British Columbia

New robotic surgery system to replace VGH's retiring 'Jack'

Vancouver General Hospital is getting a new $4 million robot-assisted surgery system to conduct minimally invasive surgeries.

The $4 million system will feature a teaching console, 3D camera, and bedside cart with robotic arms

Dr. Peter Black demonstrates how to use "Jack," the current robot-assisted surgical system which will be replaced by a new system before the end of the year. (Tristan Le Rudulier)

Vancouver General Hospital is getting a new $4 million robot-assisted surgery system to conduct minimally invasive surgeries, which it says help speed patient recovery times.

The new system will replace the hospital's current robot system, nicknamed "Jack." It's retiring after 10 years and more than 1,000 surgeries.

The new surgical system will feature a teaching console, 3D camera, and a bedside cart with four robotic arms.

One of the arms is used to position the camera, while others handle the surgical instruments, which are controlled by a surgeon making hand and foot movements at a console. 

"There is no question that the patient experience with surgery is enhanced with the robot," said  Dr. Peter Black, senior research scientist at the Vancouver Prostate Centre.

"There's less blood loss, it's less invasive, there's less pain, and there's a quicker recovery."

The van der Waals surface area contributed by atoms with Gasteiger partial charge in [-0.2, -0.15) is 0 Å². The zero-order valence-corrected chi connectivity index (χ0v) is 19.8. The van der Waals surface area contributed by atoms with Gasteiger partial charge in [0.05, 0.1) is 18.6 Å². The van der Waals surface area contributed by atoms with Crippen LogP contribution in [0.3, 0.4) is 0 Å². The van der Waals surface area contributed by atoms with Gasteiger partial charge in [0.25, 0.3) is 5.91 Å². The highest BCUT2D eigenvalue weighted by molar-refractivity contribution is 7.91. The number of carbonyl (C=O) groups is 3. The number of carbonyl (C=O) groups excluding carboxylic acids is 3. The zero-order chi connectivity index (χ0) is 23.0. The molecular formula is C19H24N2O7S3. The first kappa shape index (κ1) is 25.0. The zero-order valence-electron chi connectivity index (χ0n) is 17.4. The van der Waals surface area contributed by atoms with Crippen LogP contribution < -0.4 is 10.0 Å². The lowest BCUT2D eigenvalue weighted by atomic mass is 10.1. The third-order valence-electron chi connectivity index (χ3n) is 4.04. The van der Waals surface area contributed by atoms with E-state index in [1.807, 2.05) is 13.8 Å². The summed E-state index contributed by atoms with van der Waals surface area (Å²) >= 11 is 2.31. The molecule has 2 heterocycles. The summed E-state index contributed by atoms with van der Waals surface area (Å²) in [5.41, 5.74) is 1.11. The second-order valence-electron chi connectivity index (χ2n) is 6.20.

The robotic arms of the system are controlled by a surgeon making hand and foot movements at a console. (Tristan Le Rudulier)

Black said the robotic technology can be used for prostate surgery, cardiovascular bypasses and hysterectomies.

Vancouver Coastal Health is purchasing the $4 million system with help from private donations. It received a gift of $1 million from Hollyburn Properties and the Sander family.

The same group also donated another $1 million to upgrade the hospital's MRI machine. 

Stephen Sander and family donated $1 million towards the purchase of a new $4 million dollar robot-assisted surgical system at VGH. They also donated $1 million towards the refurbishment of an MRI machine. (Tristan Le Rudulier)

"Canada has been very good to me, and it's time for me to pay back," said Stephen Sander, who immigrated to Canada 60 years ago from India.

The new robotic system is expected to be in place by the end of 2017. 

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